Tempers smoulder at DP World terminal over delays


Truckie said to have blocked entrance after service refused

By Rob McKay | February 16, 2011

Tensions over delays at stevedore DP World’s Port Botany terminal rose another notch early this morning, with a one-truckie protest adding to delays of more than three hours.

The incident occurred on a day when the Customs Brokers and Forwarders Association of Australia made plain to its members that a "two way" penalty regime could not come fast enough.

The NSW branch of the Australian Trucking Association told members this morning that there had been "an issue at the gate where a truck driver that was refused service would not move his truck.

"This apparently took another 40-odd minutes to resolve.

"The driver was then serviced but cautioned that he faced the risk on being banned from the terminal."

ATA NSW says that while it sympathises with the driver, his action had only served to exacerbate an already bad situation.

The industry body also took DP World management to task regarding its understanding of the Port Botany Landside Improvement Scheme, which the stevedore says is what it has been preparing for with changes this month.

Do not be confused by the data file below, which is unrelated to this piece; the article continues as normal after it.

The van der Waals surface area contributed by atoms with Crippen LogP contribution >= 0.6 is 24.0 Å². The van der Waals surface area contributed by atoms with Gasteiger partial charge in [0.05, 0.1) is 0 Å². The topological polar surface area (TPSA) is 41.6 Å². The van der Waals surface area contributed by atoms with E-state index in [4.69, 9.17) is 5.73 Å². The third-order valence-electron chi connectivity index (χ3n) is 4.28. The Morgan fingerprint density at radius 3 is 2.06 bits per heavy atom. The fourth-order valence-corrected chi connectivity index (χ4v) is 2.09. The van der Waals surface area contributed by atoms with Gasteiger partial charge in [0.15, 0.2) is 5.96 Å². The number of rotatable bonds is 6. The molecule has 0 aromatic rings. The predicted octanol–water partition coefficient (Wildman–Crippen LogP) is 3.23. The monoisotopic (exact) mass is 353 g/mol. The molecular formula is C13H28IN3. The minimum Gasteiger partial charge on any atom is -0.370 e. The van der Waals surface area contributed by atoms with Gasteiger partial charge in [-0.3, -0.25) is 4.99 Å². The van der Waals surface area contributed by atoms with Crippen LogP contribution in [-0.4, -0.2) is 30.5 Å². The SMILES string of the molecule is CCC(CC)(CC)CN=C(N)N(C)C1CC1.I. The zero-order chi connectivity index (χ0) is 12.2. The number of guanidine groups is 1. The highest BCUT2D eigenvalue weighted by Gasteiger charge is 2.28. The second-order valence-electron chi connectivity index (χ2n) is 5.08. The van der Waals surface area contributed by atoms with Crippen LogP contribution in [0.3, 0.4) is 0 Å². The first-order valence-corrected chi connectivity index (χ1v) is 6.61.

"We don’t know where DP World are getting their advice on the PBLIS standards but refusing trucks service if they are legitimately in the rank on time is not allowed," it said.

"Most of what has been passed off as PBLIS regulation is pure fiction."

The industry body insists that the stevedores’ actions since mid-January have been obstructive.

"What should be clearly remembered is that the terminals brought in these harsh measures to disrupt PBLIS, not for any smooth transition," it says.

"We had offers on the table to talk to both of them which were ignored."

CBFCA Freight and Business Operations Manager Paul Zalai told his members that it was under "no illusion" that all will be fixed with the introduction of PBLIS.

"Various phases of the reforms will be implemented during the course of the year in line with revised processes, systems, compliance measures and business models," Zalai says.

"In reality, it may take a considerable time before all settles down and we reap the long term benefits."

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